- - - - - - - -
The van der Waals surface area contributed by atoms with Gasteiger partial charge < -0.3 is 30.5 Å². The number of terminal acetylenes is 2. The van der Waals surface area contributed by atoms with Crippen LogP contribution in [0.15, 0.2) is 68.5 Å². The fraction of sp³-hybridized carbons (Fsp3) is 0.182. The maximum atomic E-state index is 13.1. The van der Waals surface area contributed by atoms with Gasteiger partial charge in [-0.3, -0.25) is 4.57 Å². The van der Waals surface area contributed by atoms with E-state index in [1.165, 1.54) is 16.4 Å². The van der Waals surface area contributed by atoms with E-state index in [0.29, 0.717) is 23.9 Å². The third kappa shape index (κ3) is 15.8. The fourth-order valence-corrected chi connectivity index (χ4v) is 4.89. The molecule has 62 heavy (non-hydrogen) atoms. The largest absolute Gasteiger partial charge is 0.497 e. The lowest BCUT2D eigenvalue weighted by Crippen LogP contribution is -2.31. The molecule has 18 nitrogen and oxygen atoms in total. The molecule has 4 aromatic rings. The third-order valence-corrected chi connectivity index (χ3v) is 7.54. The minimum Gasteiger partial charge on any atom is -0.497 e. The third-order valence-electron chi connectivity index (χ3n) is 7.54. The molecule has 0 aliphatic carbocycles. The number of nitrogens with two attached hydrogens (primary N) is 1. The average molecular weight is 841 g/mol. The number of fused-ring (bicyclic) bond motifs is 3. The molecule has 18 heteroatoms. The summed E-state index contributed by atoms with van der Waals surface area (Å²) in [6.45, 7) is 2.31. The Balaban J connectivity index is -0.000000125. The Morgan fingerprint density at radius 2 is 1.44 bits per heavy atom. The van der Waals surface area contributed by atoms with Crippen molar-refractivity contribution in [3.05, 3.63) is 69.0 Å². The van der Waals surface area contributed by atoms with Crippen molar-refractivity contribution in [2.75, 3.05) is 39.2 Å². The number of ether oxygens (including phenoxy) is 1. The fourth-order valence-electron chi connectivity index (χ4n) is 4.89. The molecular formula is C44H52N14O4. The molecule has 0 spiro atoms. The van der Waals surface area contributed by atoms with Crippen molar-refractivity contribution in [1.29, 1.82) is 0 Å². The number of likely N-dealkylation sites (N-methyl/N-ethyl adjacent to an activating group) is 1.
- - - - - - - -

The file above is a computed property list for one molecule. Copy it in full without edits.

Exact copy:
The van der Waals surface area contributed by atoms with Gasteiger partial charge < -0.3 is 30.5 Å². The number of terminal acetylenes is 2. The van der Waals surface area contributed by atoms with Crippen LogP contribution in [0.15, 0.2) is 68.5 Å². The fraction of sp³-hybridized carbons (Fsp3) is 0.182. The maximum atomic E-state index is 13.1. The van der Waals surface area contributed by atoms with Gasteiger partial charge in [-0.3, -0.25) is 4.57 Å². The van der Waals surface area contributed by atoms with E-state index in [1.165, 1.54) is 16.4 Å². The van der Waals surface area contributed by atoms with E-state index in [0.29, 0.717) is 23.9 Å². The third kappa shape index (κ3) is 15.8. The fourth-order valence-corrected chi connectivity index (χ4v) is 4.89. The molecule has 62 heavy (non-hydrogen) atoms. The largest absolute Gasteiger partial charge is 0.497 e. The lowest BCUT2D eigenvalue weighted by Crippen LogP contribution is -2.31. The molecule has 18 nitrogen and oxygen atoms in total. The molecule has 4 aromatic rings. The third-order valence-corrected chi connectivity index (χ3v) is 7.54. The minimum Gasteiger partial charge on any atom is -0.497 e. The third-order valence-electron chi connectivity index (χ3n) is 7.54. The molecule has 0 aliphatic carbocycles. The number of nitrogens with two attached hydrogens (primary N) is 1. The average molecular weight is 841 g/mol. The number of fused-ring (bicyclic) bond motifs is 3. The molecule has 18 heteroatoms. The summed E-state index contributed by atoms with van der Waals surface area (Å²) in [6.45, 7) is 2.31. The Balaban J connectivity index is -0.000000125. The Morgan fingerprint density at radius 2 is 1.44 bits per heavy atom. The van der Waals surface area contributed by atoms with Crippen molar-refractivity contribution in [3.05, 3.63) is 69.0 Å². The van der Waals surface area contributed by atoms with Crippen molar-refractivity contribution in [2.75, 3.05) is 39.2 Å². The number of ether oxygens (including phenoxy) is 1. The fourth-order valence-electron chi connectivity index (χ4n) is 4.89. The molecular formula is C44H52N14O4. The molecule has 0 spiro atoms. The van der Waals surface area contributed by atoms with Crippen molar-refractivity contribution in [1.29, 1.82) is 0 Å². The number of likely N-dealkylation sites (N-methyl/N-ethyl adjacent to an activating group) is 1.